New Brunswick Lt.-Gov. Jocelyne Roy Vienneau has died after a battle with cancer.
Roy Vienneau’s death was announced on Friday in a short news release from her office.
Roy Vienneau, 63, became the province’s 31st lieutenant-governor in October 2014. She was previously the vice-president at the University of Moncton’s Shippagan campus, as well the assistant deputy minister of post-secondary education in New Brunswick’s Department of Education.
She also held several positions at the College Communautaire du Nouveau-Brunswick in Bathurst, including director general and dean of education.
Roy Vienneau announced in September 2018 that she was diagnosed with cancer.
In a statement, Premier Blaine Higgs called Roy Vienneau a “passionate advocate for (New Brunswick) and its people.”
“She gave so much to New Brunswick and will be missed by everyone whose life she touched,” Higgs stated.
“At this sad time, Marcia’s and my thoughts and prayers are with her husband, Ronald Vienneau, and their family and friends.”
Roy Vienneau was one of the first women to graduate from the faculty of engineering at the Universite de Moncton and went on become vice-president of a campus at the Universite de Moncton and the first woman to direct a francophone community college in the province.
She also served as an assistant deputy minister for post-secondary education in the province and worked for 23 years as a dean, a department head and professor at the New Brunswick Community College in Bathurst. She was principal during her last six years at the college.
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Last October she was thrust into the middle of a political storm when the Liberals sought to remain in power following a provincial election that left them with one less seat than the Progressive Conservatives. The Conservatives ultimately formed the government.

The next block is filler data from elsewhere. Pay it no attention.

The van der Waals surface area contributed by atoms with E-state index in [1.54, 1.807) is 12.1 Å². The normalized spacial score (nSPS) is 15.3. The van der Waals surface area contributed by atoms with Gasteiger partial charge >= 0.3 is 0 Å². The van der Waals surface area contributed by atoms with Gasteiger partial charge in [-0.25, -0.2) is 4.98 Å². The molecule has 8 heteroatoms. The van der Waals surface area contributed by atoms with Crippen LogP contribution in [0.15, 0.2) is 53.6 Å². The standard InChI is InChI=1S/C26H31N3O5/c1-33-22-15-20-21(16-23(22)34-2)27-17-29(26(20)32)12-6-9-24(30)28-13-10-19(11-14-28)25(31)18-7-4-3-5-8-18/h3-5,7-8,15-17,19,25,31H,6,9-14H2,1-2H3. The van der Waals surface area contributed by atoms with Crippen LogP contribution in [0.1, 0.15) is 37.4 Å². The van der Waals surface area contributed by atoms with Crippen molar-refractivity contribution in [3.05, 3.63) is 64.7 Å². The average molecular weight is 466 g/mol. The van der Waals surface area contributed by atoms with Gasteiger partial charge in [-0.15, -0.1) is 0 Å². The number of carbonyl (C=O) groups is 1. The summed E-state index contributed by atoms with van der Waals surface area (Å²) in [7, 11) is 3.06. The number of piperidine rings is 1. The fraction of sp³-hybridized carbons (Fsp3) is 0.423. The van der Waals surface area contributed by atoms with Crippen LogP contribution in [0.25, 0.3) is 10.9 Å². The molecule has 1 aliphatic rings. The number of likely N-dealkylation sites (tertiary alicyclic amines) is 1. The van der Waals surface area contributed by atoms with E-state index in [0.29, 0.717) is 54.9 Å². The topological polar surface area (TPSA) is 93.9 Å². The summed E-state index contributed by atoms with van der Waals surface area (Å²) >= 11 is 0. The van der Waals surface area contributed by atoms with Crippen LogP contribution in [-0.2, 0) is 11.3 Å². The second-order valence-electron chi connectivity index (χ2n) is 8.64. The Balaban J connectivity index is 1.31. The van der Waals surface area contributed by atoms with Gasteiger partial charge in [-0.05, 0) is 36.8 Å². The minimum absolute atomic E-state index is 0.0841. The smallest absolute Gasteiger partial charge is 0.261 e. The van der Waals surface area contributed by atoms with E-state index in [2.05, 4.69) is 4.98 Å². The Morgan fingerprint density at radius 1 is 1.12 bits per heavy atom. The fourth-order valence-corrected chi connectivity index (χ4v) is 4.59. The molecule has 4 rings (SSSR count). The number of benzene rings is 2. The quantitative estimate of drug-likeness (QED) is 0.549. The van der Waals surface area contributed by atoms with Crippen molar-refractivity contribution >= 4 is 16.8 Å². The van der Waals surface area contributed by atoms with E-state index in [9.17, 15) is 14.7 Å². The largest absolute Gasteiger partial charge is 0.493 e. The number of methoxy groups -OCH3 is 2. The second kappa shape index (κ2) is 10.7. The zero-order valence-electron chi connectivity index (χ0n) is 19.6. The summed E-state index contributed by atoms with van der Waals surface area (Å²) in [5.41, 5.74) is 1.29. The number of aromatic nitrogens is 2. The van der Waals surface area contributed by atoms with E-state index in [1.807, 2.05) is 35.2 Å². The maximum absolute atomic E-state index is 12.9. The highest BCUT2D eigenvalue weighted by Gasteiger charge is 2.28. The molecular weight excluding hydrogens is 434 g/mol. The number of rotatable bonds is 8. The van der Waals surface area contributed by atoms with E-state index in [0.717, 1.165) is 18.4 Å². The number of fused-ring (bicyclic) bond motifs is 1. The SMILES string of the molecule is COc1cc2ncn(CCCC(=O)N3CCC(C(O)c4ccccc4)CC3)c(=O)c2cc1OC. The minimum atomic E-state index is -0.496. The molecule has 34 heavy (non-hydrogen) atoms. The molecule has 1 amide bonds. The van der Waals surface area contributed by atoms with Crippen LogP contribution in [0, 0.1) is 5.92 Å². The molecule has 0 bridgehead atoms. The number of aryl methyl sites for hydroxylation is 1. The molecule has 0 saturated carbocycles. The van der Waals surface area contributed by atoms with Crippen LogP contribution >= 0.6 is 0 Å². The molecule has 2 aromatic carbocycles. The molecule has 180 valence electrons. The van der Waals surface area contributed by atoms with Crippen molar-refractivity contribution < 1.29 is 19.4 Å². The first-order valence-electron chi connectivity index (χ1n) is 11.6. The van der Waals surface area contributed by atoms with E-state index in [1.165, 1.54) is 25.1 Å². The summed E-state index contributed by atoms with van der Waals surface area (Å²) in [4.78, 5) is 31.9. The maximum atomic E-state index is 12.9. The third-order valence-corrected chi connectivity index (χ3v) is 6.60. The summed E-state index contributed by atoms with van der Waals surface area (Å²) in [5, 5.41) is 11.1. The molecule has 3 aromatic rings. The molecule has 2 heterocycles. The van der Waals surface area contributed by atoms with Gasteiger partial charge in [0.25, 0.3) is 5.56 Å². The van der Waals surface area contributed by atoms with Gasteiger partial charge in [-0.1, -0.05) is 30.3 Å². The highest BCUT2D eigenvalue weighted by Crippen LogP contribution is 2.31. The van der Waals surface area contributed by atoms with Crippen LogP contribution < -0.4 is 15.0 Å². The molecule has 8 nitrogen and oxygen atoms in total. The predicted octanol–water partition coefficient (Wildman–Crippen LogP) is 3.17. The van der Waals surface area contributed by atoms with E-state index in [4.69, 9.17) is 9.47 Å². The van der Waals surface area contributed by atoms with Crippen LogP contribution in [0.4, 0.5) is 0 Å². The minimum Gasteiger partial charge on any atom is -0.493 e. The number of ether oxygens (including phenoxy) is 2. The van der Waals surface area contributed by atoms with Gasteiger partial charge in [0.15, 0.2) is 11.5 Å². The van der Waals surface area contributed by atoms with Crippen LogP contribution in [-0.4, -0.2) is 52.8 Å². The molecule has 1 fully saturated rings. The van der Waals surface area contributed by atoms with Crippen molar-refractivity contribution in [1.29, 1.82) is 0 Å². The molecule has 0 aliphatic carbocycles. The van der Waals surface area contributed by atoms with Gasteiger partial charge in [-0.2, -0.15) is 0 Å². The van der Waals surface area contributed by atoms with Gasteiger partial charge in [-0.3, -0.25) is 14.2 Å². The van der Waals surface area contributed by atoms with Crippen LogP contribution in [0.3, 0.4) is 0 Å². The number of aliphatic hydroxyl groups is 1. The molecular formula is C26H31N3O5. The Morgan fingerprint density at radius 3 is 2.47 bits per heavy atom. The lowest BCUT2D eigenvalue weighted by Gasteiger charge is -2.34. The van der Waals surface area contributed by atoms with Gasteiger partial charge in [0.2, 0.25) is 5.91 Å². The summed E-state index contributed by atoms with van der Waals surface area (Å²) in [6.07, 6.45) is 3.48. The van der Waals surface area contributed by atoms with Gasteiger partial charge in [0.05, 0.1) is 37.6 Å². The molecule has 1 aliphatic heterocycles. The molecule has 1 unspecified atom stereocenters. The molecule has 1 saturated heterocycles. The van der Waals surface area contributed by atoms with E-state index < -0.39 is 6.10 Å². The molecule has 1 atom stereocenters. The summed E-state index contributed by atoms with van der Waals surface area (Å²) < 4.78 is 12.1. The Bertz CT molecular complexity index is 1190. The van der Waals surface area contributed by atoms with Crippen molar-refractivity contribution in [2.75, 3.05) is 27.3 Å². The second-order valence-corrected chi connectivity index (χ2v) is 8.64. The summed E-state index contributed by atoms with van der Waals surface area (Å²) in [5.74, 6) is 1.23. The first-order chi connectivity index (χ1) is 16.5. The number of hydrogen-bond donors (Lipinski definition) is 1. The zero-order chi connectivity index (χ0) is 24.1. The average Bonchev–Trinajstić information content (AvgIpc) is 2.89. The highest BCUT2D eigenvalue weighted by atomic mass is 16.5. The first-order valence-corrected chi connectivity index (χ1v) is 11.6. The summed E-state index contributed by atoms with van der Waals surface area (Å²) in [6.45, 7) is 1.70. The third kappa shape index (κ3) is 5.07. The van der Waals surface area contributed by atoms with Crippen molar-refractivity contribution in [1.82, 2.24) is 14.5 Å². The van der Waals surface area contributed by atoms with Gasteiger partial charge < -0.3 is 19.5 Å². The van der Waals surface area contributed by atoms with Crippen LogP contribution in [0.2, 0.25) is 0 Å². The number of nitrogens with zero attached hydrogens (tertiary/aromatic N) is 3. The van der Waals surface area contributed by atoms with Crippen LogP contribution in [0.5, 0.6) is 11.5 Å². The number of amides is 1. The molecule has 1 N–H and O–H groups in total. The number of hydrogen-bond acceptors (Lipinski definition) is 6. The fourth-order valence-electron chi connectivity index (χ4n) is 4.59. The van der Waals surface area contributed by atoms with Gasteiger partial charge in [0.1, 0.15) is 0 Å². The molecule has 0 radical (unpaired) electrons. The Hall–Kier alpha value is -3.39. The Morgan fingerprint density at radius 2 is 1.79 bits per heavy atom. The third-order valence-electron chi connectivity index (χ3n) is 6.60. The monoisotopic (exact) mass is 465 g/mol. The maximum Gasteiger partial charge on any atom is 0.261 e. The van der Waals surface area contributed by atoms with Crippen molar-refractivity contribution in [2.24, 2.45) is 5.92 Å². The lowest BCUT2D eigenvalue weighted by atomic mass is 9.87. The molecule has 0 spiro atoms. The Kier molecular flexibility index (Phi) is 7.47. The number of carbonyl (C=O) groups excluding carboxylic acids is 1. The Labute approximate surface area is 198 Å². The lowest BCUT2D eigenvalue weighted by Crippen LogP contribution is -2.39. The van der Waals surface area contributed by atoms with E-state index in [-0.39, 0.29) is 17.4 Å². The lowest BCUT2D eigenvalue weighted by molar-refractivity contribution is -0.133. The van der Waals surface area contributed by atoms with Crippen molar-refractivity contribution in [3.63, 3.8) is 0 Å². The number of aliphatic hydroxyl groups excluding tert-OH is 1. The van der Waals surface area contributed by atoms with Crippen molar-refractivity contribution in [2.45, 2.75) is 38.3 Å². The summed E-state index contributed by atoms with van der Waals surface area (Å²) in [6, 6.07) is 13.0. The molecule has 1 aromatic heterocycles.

“Her steadfast leadership during the historic election and transition period last fall provided stability to our province,” Higgs said.
Prime Minister Justin Trudeau praised Roy Vienneau’s career and achievements.
“A former engineer and educator, Ms. Roy Vienneau made many important contributions to her home province and the Acadian community,” Trudeau said in a statement. “Her work will continue to inspire future leaders for years to come.”
The announcement of her appointment as lieutenant governor was made by former prime minister Stephen Harper before the opening of the World Acadian Congress in Edmundston, N.B. in August 2014.
“Jocelyne Roy Vienneau’s career as an engineer, educator, manager and senior administrator, as well as her immense contributions to business and community development in New Brunswick, make her an excellent choice as lieutenant-governor, ” Harper said at the time.
“She has been a tireless champion of her community, the province’s business sector and its post-secondary education system.”
The province said Friday that official events at Government House in Fredericton were cancelled until further notice and funeral details would be made available in the coming days through the provincial Protocol Office.
With files from The Canadian Press